A good stock trading tip is to look for well-formed base patterns in potential stock trades for higher returns. Base patterns form the launching pad that runaway stocks use as a platform to explode into higher price values.
Consider this lesson from Investors.com:
“When scouting for excellent base patterns, focus on those that have more up weeks in heavy volume than down weeks in above-average trade. If that’s the case, buyers are in control, not sellers.
A stock’s price action is important, but a move means a lot more when it’s accompanied by big volume. This combination can give you clues about the future direction of a stock.
Herbalife (HLF) forms a classic base pattern as accumulation is revealed through the stock’s volume.
CAN SLIM investing involves identifying stocks being scooped up by the big money. So focus on stocks in bases with more up weeks in high turnover than down weeks in big volume. They’re the ones being accumulated by professional investors, such as mutual funds, banks, insurers and hedge funds.
On the flip side, bases with more down weeks in big turnover than up weeks tell you that they’re under distribution, or being sold heavily by institutions.
Professionals don’t always buy at new highs. Some do their shopping during consolidation periods, which create various chart patterns.
Institutions will take weeks or months to build a full position into a stock. Their buying leaves footprints in the form of tall volume bars…
Exchange Traded Funds have alot to offer over individual stocks (Flickr.com).
The stock market and volatility go hand-in-hand in today’s 21st century stock market but Exchange Traded Funds, ETF’s, have helped smooth over some of the market’s peaks and valleys. If you’re goal is steady gains then you’d be hard-pressed to find a better instrument to help you along that path. If you’ve never considered ETF’s as part of your overall strategy, then you may reconsider after reading about some of the unique advantages that they offer to help your trading achieve smoother performance without the sleepless nights.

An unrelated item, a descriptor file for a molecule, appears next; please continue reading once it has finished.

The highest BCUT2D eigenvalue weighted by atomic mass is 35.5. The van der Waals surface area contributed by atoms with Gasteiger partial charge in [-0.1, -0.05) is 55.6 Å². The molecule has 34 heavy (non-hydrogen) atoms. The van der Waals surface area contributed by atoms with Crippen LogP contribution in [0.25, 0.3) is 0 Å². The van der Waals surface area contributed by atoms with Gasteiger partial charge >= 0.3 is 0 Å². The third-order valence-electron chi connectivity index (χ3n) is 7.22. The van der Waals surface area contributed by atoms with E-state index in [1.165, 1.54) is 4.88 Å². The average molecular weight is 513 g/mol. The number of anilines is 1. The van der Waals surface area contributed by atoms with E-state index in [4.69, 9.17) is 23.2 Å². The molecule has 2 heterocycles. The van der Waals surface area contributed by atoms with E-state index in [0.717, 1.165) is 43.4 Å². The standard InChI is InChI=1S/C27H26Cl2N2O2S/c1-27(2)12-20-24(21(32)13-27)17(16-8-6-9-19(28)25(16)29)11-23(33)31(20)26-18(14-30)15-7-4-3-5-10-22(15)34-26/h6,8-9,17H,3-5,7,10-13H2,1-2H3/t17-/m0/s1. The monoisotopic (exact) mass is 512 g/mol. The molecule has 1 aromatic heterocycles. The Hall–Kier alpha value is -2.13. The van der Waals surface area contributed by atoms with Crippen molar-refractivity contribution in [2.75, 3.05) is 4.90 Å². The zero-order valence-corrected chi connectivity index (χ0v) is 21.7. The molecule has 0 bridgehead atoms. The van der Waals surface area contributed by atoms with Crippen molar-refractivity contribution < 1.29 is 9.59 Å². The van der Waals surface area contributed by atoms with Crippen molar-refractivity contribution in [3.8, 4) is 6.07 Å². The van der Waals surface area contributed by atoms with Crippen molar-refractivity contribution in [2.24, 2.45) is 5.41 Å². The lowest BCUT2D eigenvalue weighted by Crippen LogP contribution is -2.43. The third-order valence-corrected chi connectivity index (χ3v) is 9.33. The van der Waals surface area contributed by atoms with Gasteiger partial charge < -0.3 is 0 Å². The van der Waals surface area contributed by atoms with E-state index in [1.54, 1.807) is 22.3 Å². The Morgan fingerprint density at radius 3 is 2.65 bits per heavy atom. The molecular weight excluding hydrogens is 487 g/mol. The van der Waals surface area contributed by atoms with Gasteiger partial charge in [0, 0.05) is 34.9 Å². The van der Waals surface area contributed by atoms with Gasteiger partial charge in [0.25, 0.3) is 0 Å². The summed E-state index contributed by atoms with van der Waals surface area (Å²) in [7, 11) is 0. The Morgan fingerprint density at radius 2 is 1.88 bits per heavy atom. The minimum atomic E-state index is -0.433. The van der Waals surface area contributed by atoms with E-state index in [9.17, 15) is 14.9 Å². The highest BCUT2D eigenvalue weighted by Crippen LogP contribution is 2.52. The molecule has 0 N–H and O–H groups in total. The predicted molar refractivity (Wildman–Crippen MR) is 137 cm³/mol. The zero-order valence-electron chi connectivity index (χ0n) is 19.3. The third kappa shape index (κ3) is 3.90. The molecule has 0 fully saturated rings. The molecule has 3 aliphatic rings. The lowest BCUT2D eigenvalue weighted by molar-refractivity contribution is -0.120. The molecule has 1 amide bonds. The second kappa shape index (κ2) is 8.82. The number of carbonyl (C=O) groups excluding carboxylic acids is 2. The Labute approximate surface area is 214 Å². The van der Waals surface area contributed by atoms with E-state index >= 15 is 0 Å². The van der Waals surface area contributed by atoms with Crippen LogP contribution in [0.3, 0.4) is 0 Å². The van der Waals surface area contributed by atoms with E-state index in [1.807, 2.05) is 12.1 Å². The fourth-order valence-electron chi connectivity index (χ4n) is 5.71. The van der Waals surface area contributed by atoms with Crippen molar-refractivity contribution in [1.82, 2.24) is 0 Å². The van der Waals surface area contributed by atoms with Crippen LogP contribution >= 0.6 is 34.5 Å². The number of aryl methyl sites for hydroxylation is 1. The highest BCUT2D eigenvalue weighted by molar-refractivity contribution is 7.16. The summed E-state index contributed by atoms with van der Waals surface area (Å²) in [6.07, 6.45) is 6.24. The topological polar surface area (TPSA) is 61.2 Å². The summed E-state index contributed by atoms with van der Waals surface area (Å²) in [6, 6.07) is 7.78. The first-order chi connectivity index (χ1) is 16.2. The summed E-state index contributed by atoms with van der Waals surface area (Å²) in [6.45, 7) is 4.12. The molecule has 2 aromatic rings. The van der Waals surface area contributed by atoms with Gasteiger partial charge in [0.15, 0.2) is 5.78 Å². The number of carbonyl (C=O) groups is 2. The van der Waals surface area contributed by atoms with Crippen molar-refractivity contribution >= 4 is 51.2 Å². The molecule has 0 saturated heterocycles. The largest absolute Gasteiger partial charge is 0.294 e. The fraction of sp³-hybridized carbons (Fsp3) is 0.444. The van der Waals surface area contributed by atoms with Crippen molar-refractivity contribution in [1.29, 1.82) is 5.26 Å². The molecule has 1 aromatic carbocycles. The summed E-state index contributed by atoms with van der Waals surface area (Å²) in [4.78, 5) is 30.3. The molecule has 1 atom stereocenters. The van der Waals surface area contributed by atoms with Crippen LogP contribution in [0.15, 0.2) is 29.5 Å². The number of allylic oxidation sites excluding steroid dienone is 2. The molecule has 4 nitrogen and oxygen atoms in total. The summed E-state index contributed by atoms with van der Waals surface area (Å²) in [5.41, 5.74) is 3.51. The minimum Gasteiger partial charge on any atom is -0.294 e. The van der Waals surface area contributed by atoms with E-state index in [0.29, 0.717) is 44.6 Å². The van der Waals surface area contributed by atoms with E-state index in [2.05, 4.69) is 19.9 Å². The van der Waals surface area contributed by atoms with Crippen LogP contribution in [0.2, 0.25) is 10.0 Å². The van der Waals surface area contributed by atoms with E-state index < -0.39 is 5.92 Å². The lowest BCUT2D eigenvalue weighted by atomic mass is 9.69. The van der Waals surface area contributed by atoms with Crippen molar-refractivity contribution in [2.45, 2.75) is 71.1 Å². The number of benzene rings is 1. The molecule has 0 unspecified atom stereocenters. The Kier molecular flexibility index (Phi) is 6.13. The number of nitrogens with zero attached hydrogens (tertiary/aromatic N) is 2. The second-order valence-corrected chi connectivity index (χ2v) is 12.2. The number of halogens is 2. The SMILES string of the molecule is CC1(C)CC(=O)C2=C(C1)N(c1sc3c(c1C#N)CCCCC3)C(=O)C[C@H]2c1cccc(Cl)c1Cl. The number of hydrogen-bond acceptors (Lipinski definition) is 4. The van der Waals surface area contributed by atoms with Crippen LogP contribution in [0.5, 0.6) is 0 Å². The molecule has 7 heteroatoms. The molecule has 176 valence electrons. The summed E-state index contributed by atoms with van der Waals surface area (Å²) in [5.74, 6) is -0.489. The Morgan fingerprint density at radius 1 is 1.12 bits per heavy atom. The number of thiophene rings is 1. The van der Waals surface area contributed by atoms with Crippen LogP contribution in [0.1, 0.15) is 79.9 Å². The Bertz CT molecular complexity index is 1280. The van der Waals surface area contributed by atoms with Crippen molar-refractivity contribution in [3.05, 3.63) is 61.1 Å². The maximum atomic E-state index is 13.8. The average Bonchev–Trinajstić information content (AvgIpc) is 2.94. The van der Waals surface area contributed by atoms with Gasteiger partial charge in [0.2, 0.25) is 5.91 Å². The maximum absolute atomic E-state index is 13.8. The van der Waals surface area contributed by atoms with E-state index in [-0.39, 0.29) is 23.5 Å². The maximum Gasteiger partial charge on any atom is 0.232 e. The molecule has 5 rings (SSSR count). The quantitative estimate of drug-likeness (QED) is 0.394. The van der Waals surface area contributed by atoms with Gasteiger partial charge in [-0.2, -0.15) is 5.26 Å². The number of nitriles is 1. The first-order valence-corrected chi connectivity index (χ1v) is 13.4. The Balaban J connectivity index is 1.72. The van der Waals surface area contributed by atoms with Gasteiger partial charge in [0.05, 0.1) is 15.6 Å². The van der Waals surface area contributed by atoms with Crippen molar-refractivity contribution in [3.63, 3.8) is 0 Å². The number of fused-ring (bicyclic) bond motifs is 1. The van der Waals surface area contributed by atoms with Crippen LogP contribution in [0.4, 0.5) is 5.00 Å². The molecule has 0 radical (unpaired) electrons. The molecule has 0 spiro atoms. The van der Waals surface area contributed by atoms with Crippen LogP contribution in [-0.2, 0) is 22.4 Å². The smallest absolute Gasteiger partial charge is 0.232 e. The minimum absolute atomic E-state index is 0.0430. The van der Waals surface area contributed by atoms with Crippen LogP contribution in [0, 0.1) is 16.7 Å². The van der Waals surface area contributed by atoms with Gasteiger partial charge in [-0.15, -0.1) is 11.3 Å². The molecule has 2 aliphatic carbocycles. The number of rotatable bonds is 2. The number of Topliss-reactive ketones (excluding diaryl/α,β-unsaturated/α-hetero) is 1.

Access to Alternative Markets
ETF’s give you access to markets that would otherwise be out of your reach. Gold, currencies, copper, timberland, energy, and other investment classes are available to you through ETF’s instead of you having to trade the Forex, store physical assets, or pay margin costs in the Futures market. Plus, you can hedge portfolio using ETF’s but without the costs of rolling over futures contracts or paying the wide bid/ask spread in the Forex.
Option trading can help you pick up strong stocks at a bargain by selling put options and there is fertile ground in the energy sector. A recent option play in the natural gas segment that might be worth taking a hard look at. Forbes contributor, StockOptionsChannel.com, wrote a good piece on a stock that has potential but could be picked up at a discount and makes a compelling case, but there is one thing that troubles me about it.
Check it out and be sure to read my commentary at the end:
“Looking back to 166 days ago, DCP Midstream Partners LP DPM -0.51% (NYSE: DPM) priced a 12,500,000 share secondary stock offering at $48.90 per share. Buyers in that offering made a considerable investment into the company, expecting that their investment would go up over the course of time and based on early trading on Tuesday, the stock is now 7.5% higher than the offering price. It should be noted that investors at the secondary have collected $1.50/share in dividends since the time of their purchase, so they are currently up 10.6% on their purchase from a total return basis.
Investors who did not participate in the offering but would be a buyer of DPM at a cheaper price, might benefit from considering selling puts among the alternative strategies at their disposal. One interesting put contract in particular, is the January 2015 put at the $45 strike, which has a bid at the time of this writing of 45 cents. That would result in a cost basis of $44.55 per share before broker commissions in the scenario where the contract is exercised. If the contract is never exercised, the put seller would still keep the premium, which represents a 1% return against the $45.00 purchase commitment, or a 2.3% annualized rate of return.